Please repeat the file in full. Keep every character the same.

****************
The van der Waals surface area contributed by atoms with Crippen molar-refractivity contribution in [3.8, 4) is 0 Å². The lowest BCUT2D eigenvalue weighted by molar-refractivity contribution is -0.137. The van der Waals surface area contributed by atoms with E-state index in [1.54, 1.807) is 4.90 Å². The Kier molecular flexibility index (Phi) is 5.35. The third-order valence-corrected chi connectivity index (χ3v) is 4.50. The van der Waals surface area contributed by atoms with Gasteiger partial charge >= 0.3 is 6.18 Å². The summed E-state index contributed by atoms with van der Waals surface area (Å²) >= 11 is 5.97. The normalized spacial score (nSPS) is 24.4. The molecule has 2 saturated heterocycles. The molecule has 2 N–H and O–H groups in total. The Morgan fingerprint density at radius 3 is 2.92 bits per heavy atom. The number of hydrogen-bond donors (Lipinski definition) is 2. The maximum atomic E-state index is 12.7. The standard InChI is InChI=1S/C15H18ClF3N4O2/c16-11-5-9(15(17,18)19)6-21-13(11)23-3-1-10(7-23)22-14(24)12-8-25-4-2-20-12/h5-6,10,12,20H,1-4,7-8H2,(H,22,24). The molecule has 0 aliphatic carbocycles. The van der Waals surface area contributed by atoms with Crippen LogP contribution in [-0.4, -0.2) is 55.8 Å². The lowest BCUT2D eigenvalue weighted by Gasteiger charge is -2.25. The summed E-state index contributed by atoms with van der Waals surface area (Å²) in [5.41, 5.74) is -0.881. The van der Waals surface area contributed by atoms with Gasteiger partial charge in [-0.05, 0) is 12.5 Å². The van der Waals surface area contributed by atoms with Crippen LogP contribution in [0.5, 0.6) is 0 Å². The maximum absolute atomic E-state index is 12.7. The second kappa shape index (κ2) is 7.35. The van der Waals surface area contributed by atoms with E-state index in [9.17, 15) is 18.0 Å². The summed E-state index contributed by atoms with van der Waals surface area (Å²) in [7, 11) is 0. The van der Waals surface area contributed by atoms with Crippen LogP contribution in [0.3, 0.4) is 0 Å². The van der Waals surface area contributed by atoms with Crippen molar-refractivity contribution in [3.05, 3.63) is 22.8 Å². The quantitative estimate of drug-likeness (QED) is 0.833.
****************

The van der Waals surface area contributed by atoms with Crippen molar-refractivity contribution in [3.8, 4) is 0 Å². The lowest BCUT2D eigenvalue weighted by molar-refractivity contribution is -0.137. The van der Waals surface area contributed by atoms with E-state index in [1.54, 1.807) is 4.90 Å². The Kier molecular flexibility index (Phi) is 5.35. The third-order valence-corrected chi connectivity index (χ3v) is 4.50. The van der Waals surface area contributed by atoms with Gasteiger partial charge >= 0.3 is 6.18 Å². The summed E-state index contributed by atoms with van der Waals surface area (Å²) >= 11 is 5.97. The normalized spacial score (nSPS) is 24.4. The molecule has 2 saturated heterocycles. The molecule has 2 N–H and O–H groups in total. The Morgan fingerprint density at radius 3 is 2.92 bits per heavy atom. The number of hydrogen-bond donors (Lipinski definition) is 2. The maximum atomic E-state index is 12.7. The standard InChI is InChI=1S/C15H18ClF3N4O2/c16-11-5-9(15(17,18)19)6-21-13(11)23-3-1-10(7-23)22-14(24)12-8-25-4-2-20-12/h5-6,10,12,20H,1-4,7-8H2,(H,22,24). The molecule has 0 aliphatic carbocycles. The van der Waals surface area contributed by atoms with Crippen LogP contribution in [-0.4, -0.2) is 55.8 Å². The lowest BCUT2D eigenvalue weighted by Gasteiger charge is -2.25. The summed E-state index contributed by atoms with van der Waals surface area (Å²) in [5.41, 5.74) is -0.881. The van der Waals surface area contributed by atoms with Gasteiger partial charge in [-0.05, 0) is 12.5 Å². The van der Waals surface area contributed by atoms with Crippen LogP contribution in [0.5, 0.6) is 0 Å². The maximum absolute atomic E-state index is 12.7. The second kappa shape index (κ2) is 7.35. The van der Waals surface area contributed by atoms with E-state index in [9.17, 15) is 18.0 Å². The summed E-state index contributed by atoms with van der Waals surface area (Å²) in [7, 11) is 0. The van der Waals surface area contributed by atoms with Crippen LogP contribution in [0.3, 0.4) is 0 Å². The van der Waals surface area contributed by atoms with Crippen molar-refractivity contribution in [3.05, 3.63) is 22.8 Å². The quantitative estimate of drug-likeness (QED) is 0.833.